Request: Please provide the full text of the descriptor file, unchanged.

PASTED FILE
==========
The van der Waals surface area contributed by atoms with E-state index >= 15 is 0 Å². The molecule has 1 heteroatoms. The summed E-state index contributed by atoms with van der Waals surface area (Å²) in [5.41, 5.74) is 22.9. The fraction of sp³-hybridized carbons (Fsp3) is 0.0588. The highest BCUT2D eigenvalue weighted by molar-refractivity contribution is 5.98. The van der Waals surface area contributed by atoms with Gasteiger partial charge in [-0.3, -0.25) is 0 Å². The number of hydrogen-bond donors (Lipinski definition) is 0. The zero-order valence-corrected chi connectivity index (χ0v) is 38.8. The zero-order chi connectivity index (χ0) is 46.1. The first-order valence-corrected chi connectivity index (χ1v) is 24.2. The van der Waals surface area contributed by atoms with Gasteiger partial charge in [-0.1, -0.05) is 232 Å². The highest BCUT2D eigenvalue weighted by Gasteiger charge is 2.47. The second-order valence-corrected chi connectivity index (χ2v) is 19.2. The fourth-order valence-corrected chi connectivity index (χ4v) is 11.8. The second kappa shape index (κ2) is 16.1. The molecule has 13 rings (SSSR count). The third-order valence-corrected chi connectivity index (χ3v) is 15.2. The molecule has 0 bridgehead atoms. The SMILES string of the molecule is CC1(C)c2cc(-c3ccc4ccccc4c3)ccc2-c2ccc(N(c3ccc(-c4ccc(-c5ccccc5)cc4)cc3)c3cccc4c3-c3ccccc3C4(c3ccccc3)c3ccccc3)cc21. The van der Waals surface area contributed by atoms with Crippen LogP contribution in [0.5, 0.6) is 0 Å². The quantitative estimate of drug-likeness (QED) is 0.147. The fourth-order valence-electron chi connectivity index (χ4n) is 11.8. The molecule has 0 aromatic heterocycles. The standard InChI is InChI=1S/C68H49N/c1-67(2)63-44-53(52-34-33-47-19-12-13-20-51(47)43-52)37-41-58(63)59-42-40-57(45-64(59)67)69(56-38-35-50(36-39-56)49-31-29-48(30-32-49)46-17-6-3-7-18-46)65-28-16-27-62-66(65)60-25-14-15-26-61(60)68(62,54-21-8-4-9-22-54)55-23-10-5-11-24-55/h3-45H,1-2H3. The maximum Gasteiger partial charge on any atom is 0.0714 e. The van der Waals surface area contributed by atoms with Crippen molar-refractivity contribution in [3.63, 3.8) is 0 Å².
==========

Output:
The van der Waals surface area contributed by atoms with E-state index >= 15 is 0 Å². The molecule has 1 heteroatoms. The summed E-state index contributed by atoms with van der Waals surface area (Å²) in [5.41, 5.74) is 22.9. The fraction of sp³-hybridized carbons (Fsp3) is 0.0588. The highest BCUT2D eigenvalue weighted by molar-refractivity contribution is 5.98. The van der Waals surface area contributed by atoms with Gasteiger partial charge in [-0.3, -0.25) is 0 Å². The number of hydrogen-bond donors (Lipinski definition) is 0. The zero-order valence-corrected chi connectivity index (χ0v) is 38.8. The zero-order chi connectivity index (χ0) is 46.1. The first-order valence-corrected chi connectivity index (χ1v) is 24.2. The van der Waals surface area contributed by atoms with Gasteiger partial charge in [-0.1, -0.05) is 232 Å². The highest BCUT2D eigenvalue weighted by Gasteiger charge is 2.47. The second-order valence-corrected chi connectivity index (χ2v) is 19.2. The fourth-order valence-corrected chi connectivity index (χ4v) is 11.8. The second kappa shape index (κ2) is 16.1. The molecule has 13 rings (SSSR count). The third-order valence-corrected chi connectivity index (χ3v) is 15.2. The molecule has 0 bridgehead atoms. The SMILES string of the molecule is CC1(C)c2cc(-c3ccc4ccccc4c3)ccc2-c2ccc(N(c3ccc(-c4ccc(-c5ccccc5)cc4)cc3)c3cccc4c3-c3ccccc3C4(c3ccccc3)c3ccccc3)cc21. The van der Waals surface area contributed by atoms with Crippen LogP contribution in [0.5, 0.6) is 0 Å². The quantitative estimate of drug-likeness (QED) is 0.147. The fourth-order valence-electron chi connectivity index (χ4n) is 11.8. The molecule has 0 aromatic heterocycles. The standard InChI is InChI=1S/C68H49N/c1-67(2)63-44-53(52-34-33-47-19-12-13-20-51(47)43-52)37-41-58(63)59-42-40-57(45-64(59)67)69(56-38-35-50(36-39-56)49-31-29-48(30-32-49)46-17-6-3-7-18-46)65-28-16-27-62-66(65)60-25-14-15-26-61(60)68(62,54-21-8-4-9-22-54)55-23-10-5-11-24-55/h3-45H,1-2H3. The maximum Gasteiger partial charge on any atom is 0.0714 e. The van der Waals surface area contributed by atoms with Crippen molar-refractivity contribution in [3.63, 3.8) is 0 Å².